America is finally shifting to an economy focus and it would take a drastic change in the price of oil to make them reverse again. OPEC has always worried about changes in driving habits because they view it as a decade long move. In the past major changes in driving habits took years to reverse simply because of the replacement cycle. It takes years for automakers to switch vehicle types and then years for them to switch back when the crisis is over. They can't design and retool overnight.
Chart of GM - Daily
Trucking company YRC Worldwide (YRCW) reported profits that fell -35% and blamed the decline on the struggling economy. No surprise here and CEO Bill Zollars has been up front about the worsening conditions for months. On Friday Bill said on CNBC that they were seeing signs of life in the economy. He said sizes of shipments were increasing, as were numbers of shipments. He said it was too early to start calling a bottom but the signs were encouraging. Given his early warning on the economic decline this is a positive sign even if it is in the early stages of the change.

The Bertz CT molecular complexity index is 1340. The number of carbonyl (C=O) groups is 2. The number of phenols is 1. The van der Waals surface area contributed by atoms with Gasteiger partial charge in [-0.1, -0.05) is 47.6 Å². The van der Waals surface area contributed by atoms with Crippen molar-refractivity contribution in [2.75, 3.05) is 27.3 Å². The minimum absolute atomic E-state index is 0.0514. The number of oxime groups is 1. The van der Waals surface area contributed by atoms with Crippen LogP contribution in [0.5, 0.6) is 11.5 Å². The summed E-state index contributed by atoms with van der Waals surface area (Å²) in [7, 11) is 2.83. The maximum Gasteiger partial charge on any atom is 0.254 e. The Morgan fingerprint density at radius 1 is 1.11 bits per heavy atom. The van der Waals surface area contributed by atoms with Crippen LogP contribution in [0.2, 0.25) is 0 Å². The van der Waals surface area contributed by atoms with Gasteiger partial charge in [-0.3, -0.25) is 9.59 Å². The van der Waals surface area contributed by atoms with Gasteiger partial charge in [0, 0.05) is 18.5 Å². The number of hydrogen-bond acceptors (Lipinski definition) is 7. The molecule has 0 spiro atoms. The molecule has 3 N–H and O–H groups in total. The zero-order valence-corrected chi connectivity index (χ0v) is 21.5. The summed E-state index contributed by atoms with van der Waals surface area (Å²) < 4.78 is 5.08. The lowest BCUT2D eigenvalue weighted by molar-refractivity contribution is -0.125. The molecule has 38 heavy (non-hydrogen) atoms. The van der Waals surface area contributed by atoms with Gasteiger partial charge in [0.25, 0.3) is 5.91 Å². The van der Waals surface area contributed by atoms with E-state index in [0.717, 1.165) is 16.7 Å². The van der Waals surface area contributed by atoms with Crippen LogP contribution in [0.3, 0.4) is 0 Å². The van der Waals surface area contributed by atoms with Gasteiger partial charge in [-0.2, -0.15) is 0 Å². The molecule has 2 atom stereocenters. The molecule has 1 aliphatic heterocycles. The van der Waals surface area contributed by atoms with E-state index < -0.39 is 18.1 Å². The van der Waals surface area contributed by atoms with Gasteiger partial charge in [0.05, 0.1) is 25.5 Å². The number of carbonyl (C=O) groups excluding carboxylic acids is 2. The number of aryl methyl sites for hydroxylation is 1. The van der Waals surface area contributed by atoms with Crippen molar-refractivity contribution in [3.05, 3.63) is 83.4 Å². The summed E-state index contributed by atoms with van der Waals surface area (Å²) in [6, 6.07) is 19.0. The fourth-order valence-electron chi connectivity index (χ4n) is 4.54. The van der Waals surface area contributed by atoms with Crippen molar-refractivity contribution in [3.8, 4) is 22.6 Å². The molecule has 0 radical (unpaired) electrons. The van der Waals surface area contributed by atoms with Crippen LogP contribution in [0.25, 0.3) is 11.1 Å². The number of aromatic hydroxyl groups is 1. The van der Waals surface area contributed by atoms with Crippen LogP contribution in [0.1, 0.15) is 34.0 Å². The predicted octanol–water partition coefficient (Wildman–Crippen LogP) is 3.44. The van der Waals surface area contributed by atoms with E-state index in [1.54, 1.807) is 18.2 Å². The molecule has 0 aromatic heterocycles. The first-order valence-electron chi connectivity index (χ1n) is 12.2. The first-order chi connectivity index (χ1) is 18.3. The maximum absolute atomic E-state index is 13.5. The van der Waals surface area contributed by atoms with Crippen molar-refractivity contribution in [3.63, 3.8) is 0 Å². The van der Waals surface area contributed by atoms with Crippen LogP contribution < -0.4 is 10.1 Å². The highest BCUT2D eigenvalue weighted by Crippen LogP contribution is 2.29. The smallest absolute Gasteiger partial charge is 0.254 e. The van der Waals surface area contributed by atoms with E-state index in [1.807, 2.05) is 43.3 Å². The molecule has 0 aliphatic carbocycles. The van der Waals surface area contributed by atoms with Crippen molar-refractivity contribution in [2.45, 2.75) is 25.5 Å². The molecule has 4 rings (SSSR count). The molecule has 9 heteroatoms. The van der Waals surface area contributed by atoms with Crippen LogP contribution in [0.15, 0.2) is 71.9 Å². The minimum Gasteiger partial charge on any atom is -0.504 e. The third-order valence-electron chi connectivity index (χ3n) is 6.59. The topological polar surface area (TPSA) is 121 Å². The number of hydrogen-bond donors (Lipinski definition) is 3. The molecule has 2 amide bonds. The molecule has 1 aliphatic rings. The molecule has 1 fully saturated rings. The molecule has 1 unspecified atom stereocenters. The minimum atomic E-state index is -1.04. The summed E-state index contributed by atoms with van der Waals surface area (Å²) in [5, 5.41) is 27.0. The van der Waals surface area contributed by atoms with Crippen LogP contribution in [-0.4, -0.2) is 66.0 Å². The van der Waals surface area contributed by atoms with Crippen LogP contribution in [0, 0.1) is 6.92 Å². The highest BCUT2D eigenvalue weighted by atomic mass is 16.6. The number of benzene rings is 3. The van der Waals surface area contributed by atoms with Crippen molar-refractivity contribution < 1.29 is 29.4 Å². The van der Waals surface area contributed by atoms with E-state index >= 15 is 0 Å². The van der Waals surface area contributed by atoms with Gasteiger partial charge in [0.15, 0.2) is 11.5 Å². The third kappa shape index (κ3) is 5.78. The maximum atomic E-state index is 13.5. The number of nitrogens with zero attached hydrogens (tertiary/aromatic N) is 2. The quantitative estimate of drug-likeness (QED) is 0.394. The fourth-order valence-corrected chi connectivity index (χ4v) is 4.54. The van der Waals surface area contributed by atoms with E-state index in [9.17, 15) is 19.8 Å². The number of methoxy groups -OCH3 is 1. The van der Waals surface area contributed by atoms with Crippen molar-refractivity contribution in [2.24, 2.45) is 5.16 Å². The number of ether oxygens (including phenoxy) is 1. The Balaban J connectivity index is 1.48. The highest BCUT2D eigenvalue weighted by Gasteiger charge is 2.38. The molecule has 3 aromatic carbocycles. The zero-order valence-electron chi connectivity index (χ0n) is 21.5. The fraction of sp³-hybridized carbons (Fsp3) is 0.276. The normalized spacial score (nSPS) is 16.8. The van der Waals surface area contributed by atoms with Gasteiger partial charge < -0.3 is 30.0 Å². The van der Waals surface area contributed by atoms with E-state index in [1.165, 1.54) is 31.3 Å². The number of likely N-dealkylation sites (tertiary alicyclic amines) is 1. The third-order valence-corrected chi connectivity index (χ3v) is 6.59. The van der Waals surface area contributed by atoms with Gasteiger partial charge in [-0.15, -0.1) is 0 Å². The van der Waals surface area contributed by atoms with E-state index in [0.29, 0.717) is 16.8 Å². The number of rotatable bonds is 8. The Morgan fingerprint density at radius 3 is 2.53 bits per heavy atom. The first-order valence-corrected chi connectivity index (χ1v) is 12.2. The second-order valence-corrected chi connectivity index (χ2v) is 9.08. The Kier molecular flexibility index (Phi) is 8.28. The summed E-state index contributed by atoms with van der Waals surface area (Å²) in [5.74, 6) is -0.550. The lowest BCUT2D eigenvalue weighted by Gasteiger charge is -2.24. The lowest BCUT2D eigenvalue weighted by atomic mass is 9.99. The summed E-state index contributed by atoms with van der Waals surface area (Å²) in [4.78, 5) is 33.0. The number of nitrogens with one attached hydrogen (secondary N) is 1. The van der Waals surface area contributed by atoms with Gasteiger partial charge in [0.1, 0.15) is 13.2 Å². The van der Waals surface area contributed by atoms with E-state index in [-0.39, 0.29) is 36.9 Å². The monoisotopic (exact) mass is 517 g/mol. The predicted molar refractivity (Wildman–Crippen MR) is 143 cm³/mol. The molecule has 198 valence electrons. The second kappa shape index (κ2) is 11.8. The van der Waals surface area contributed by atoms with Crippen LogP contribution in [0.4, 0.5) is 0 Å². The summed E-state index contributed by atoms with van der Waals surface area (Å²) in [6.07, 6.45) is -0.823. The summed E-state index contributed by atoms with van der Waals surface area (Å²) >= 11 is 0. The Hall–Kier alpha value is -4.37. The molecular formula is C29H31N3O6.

GE announced this week it was restructuring into four business units, down from six. This is in addition to their announced plans to spin off its lighting and appliance businesses. They could not find any buyers so they are going to donate it to the shareholders. The new units will be GE Technology Infrastructure, GE Energy Infrastructure, GE Capital and NBC Universal. GE Money is still for sale but no takers there either. Earlier in the week GE announced a joint venture with Abu Dhabi where Mubadala Development will pump $4 billion in outside capital into GE's commercial finance business. All these announcements follow a surprise earnings miss by GE last week.